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Consultation section: Refractive

March consultation #8

Slade, Stephen MD

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Journal of Cataract & Refractive Surgery: March 2018 - Volume 44 - Issue 3 - p 413
doi: 10.1016/j.jcrs.2018.03.016
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My first goal would be to establish whether the epithelial ingrowth is indeed the reason for the redness and irritation of the eye rather than dry-eye syndrome, an inflammatory condition, or a foreign body or other cause. At present, the patient has good, equal uncorrected vision, surprisingly despite 4.0 D of oblique uncorrected astigmatism. However, if the epithelium is proven to be the reason for the reported redness and irritation, how do we address the ingrowth? Not all epithelium ingrowth requires removal; it can exist quietly under a flap, especially in small isolated nests of cells. The 4 main reasons I recognize to treat ingrowth are (1) the epithelium is progressing, (2) the epithelium is causing a melting and/or irregularity of the flap, (3) the epithelium is blocking the vision or creating astigmatism, and (4) the epithelium is causing a noticeable cosmetic defect or irritation for the patient.

In most cases, I begin with simply lifting the flap using a “flapsulorhexis” technique as described by John Doane.1 This method gives a near perfect “cut” edge and lowers the chances for future ingrowth. After having lifted the flap, I always meticulously clean the bed and the undersurface of the flap, which is sometimes ignored. I would also check the actual margin of the flap for any rolled edges. A rolled edge of the flap can be seen under high magnification and must be unrolled by teasing it apart. An elevated rolled edge provides a much easier pathway for more ingrowth.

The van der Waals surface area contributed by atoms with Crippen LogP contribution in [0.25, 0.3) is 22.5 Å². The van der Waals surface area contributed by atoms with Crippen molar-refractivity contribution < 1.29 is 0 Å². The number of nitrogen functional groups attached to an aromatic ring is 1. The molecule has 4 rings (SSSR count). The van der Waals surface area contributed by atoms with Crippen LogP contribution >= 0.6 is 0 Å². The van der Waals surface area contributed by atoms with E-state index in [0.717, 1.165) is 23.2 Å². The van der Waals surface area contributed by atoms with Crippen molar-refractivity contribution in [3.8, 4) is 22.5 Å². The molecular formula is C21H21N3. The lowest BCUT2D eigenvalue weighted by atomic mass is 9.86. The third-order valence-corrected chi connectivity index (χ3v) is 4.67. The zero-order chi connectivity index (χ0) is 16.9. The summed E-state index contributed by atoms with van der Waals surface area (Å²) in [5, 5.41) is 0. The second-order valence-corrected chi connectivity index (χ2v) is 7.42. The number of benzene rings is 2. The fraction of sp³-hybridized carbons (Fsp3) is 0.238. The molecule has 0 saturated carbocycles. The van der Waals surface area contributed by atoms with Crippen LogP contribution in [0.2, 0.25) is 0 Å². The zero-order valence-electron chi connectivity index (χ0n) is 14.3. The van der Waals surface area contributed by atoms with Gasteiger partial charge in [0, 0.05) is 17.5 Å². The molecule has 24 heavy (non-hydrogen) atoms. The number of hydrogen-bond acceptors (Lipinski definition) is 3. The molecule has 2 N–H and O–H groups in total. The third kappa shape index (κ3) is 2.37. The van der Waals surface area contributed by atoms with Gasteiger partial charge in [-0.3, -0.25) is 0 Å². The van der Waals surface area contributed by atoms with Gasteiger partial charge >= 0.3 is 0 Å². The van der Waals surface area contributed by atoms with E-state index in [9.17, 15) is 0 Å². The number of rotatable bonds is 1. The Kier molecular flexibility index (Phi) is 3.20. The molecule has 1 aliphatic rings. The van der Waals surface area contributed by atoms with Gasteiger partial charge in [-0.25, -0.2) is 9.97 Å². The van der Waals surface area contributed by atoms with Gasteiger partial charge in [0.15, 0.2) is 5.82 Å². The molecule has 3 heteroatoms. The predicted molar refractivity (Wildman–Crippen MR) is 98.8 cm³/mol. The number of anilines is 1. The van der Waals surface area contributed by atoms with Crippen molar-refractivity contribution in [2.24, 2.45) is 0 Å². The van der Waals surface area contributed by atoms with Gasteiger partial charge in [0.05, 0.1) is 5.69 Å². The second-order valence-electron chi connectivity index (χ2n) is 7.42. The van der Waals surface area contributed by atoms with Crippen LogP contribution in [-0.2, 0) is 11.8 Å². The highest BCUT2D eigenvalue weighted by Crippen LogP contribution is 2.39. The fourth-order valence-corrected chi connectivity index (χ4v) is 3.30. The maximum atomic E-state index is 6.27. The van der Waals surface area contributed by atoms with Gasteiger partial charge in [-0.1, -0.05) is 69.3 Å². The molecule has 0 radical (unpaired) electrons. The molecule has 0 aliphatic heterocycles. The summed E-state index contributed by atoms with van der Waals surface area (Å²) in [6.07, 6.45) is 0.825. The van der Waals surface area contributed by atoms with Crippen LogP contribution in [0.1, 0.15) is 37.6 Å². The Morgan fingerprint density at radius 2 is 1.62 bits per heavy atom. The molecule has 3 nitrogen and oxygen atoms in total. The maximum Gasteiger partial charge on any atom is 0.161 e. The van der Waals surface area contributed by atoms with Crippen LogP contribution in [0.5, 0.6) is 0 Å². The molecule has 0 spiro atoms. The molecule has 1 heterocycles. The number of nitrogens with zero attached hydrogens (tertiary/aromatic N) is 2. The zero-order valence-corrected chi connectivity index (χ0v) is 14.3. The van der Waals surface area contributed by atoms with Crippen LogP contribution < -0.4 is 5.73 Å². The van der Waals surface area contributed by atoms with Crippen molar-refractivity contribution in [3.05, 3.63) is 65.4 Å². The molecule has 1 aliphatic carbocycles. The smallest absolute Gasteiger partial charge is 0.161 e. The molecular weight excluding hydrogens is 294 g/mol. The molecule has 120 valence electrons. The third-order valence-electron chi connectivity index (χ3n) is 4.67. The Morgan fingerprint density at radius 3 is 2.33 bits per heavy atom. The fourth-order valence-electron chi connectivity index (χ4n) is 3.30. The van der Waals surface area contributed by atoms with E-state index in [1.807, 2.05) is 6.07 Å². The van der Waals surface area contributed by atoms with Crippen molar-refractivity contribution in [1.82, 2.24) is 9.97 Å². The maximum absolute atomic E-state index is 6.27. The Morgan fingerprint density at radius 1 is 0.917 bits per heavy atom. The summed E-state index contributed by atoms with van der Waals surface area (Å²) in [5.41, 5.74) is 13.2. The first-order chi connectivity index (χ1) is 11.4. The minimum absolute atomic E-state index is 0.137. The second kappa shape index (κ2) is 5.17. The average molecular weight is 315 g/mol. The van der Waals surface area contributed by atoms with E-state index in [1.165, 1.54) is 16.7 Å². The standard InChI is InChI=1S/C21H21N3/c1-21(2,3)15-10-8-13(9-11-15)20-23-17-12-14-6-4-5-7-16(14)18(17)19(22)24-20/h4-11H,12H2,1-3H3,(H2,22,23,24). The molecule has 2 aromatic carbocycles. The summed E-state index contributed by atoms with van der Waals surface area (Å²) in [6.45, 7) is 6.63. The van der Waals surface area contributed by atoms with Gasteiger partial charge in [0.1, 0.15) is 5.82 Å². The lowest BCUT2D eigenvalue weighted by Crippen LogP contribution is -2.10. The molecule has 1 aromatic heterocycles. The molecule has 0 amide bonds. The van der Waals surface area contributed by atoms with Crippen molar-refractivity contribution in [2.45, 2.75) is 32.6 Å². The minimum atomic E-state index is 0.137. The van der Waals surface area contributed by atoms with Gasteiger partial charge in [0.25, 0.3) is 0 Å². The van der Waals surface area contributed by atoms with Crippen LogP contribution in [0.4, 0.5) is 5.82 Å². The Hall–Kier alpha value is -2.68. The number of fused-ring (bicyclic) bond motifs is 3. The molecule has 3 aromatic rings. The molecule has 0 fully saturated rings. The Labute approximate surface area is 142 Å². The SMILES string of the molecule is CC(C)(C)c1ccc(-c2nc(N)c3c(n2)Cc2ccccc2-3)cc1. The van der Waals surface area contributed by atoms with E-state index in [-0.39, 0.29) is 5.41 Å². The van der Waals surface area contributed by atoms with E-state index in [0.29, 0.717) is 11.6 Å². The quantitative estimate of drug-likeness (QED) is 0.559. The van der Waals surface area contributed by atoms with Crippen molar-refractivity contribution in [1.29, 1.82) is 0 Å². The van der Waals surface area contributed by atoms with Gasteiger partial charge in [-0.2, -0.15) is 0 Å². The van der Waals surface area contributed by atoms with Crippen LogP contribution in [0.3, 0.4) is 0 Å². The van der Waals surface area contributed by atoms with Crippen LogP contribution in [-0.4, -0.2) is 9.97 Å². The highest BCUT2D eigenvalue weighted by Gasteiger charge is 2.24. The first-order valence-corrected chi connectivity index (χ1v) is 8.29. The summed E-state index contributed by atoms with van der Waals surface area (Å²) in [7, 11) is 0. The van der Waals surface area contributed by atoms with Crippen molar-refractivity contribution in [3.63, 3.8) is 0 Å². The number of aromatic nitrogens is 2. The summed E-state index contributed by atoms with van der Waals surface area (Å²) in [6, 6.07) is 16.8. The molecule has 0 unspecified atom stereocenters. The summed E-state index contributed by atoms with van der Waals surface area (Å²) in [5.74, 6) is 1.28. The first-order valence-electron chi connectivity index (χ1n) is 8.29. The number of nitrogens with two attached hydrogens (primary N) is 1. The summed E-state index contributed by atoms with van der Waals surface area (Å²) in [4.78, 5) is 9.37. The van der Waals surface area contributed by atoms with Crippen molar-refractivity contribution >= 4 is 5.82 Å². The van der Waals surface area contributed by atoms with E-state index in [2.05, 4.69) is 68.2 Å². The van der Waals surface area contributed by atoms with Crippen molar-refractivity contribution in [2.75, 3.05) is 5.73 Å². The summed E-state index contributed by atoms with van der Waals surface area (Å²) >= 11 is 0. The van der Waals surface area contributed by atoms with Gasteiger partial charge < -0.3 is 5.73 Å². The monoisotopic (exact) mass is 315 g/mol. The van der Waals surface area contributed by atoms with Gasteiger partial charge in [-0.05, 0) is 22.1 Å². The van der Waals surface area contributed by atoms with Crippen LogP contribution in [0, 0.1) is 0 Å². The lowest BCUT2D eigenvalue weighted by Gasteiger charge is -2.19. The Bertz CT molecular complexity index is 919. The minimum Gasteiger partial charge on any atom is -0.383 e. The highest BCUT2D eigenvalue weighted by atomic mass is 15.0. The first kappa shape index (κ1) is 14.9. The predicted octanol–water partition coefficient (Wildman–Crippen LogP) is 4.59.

Of course, if any refractive treatment is being planned, one should wait until after the epithelium is removed because it is likely the cause of this astigmatism. Indeed, I will rarely treat epithelium and a refractive error at the same time.

For this case, after the flap is repositioned, I would suture it. I believe the best option is an 8-bite Barraquer antitorque pattern. I would place 3 cardinal sutures, using the hinge of the flap as the fourth fixation point. Then, place the running 8-bite suture followed by a second evenly spaced suture throughout the first. Ignore the hinge, placing the sutures evenly around the cornea. The first suture can come out at 2 weeks, then the second one, 1 or 2 weeks later. I have not seen epithelium reoccur after this suturing protocol.

In extreme cases, a flap can be removed. You would essentially have a PRK in deeper, coarser stroma than usual. When I remove a flap, I like to smooth the bed with phototherapeutic keratectomy and I do apply MMC because the chances for haze are greater. Nevertheless, most such cases do well.


1.Doane JF., course faculty., 1998. “LASIK II – Complication Management and New International Directions. Subject: Lasik Enhancement by Epitheliorrhexis,” presented at the ASCRS Symposium on Cataract IOL and Refractive Surgery (San Diego, California, USA, April).
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